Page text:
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On Impeachment Democrats are Sloppy with the Constitution


October 23, 2019

The Constitution is presently used by both major political parties defending or opposing the House Intelligence Committee impeachment inquiry against President Donald J. Trump. Both argue their loyalty to it.

It reads: “The House of Representatives … shall have the sole Power of Impeachment,” (Art. I, Sec. 2, Cla. 5). The people place a president in power and their representatives—the House—alone initiates and formulates the charges for his possible removal. The “Senate shall have the sole Power to try all Impeachments.” So one indicts, the other tries. Simple enough.

But formulating the charges does require a favorable vote of the FULL House,-not just a committee. Therein lies the rub. The House Intelligence Committee charged with finding a crime hasn’t yet found bribery, treason or any high crime, —the only impeachable offenses— but it “knows” one exists somewhere. During three years of a dozen or more attempts to impeach Trump charges crumbled from lack of documentation.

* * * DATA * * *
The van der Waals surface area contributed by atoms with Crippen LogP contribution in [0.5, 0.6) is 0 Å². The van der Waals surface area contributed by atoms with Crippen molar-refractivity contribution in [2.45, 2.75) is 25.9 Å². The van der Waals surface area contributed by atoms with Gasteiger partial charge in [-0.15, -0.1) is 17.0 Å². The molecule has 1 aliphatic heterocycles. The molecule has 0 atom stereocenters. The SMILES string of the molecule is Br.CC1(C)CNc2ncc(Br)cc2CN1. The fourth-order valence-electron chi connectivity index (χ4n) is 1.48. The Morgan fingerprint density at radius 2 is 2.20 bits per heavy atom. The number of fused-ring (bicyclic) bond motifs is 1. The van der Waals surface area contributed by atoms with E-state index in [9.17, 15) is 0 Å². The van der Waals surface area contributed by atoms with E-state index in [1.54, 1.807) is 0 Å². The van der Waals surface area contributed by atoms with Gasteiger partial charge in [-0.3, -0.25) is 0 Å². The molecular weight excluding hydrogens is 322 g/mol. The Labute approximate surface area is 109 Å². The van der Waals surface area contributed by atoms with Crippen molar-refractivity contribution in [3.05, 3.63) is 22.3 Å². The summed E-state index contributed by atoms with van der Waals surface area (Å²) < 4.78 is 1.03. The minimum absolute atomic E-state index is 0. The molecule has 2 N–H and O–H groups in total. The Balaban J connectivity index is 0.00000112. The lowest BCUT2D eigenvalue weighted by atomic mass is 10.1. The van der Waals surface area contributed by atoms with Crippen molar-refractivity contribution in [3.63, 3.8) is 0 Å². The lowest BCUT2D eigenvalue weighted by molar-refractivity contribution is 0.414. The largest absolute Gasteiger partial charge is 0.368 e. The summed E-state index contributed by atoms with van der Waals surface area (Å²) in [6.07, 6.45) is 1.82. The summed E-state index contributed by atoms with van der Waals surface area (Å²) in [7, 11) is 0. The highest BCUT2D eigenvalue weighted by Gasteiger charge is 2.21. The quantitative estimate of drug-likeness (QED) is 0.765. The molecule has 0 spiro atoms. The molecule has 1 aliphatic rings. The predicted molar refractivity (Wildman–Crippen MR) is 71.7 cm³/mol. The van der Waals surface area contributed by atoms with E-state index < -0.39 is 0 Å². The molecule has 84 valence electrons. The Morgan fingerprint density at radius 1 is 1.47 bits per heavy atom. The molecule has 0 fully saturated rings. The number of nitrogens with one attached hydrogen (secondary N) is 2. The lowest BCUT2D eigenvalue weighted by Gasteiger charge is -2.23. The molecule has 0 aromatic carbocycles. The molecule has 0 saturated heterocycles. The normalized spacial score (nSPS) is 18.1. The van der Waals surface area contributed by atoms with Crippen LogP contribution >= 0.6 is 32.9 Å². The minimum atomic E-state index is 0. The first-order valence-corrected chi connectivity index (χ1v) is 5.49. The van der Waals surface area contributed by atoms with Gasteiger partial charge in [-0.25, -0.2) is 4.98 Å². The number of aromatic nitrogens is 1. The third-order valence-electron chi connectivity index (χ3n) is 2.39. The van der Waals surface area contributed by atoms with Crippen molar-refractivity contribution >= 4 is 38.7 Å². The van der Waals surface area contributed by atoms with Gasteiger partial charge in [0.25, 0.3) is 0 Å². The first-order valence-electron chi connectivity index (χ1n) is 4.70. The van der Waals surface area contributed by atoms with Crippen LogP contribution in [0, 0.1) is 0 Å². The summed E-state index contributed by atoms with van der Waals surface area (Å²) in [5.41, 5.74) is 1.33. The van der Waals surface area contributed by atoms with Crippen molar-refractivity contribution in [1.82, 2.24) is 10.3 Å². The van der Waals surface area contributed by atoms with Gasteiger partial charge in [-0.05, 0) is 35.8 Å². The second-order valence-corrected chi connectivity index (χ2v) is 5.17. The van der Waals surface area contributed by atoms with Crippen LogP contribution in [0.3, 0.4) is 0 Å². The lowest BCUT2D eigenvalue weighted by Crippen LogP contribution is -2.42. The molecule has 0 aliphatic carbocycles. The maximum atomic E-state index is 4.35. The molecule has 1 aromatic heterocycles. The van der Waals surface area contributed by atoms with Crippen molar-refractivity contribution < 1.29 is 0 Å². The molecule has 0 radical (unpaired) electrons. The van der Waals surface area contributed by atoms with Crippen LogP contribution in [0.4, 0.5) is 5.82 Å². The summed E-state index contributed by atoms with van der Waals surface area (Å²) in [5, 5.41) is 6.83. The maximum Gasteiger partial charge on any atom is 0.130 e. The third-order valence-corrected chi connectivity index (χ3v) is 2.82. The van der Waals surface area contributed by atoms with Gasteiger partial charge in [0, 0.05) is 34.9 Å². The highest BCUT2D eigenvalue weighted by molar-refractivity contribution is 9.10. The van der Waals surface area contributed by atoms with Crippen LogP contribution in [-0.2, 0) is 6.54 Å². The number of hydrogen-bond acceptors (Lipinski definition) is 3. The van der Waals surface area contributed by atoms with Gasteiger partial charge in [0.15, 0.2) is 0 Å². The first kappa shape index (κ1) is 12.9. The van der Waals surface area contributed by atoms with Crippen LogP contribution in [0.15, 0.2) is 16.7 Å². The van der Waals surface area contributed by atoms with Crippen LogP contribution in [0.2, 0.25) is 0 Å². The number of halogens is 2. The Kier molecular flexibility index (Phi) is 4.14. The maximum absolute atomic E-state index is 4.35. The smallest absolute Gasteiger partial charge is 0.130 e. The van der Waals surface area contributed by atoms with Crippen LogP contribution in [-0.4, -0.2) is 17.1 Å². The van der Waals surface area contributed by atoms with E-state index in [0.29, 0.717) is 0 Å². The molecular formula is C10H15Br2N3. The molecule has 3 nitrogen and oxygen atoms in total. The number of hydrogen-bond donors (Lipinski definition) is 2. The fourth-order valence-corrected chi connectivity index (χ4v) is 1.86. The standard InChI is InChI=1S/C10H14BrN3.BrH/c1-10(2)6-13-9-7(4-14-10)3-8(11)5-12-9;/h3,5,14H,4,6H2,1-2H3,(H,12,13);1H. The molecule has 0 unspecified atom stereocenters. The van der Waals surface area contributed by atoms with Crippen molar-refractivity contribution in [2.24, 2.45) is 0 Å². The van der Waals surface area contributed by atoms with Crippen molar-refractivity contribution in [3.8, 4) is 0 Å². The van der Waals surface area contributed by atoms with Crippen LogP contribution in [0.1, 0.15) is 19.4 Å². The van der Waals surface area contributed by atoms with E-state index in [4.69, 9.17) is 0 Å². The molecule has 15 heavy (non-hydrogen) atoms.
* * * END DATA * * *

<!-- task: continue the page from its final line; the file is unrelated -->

Probably the most profound statement made regarding impeachment was made by Democrat Jerrold Nadler, Chairman of the House Judiciary Committee, presently engaged in impeaching Trump: “The effect of impeachment is to overturn the popular will of the voters. We must not overturn an election and remove a President from office except to defend our system of government or our constitutional liberties against a dire threat, and we must not do so without an overwhelming consensus of the American people. There must never be a narrowly voted impeachment or an impeachment supported by one of our major political parties and opposed by another. Such an impeachment will produce divisiveness and bitterness in our politics for years to come, and will call into question the very legitimacy of our political institutions” (144 Cong. Rec. HI 1786 daily ed. Dec. 18, 1998). This Nadler argued during the impeachment proceedings of Bill Clinton.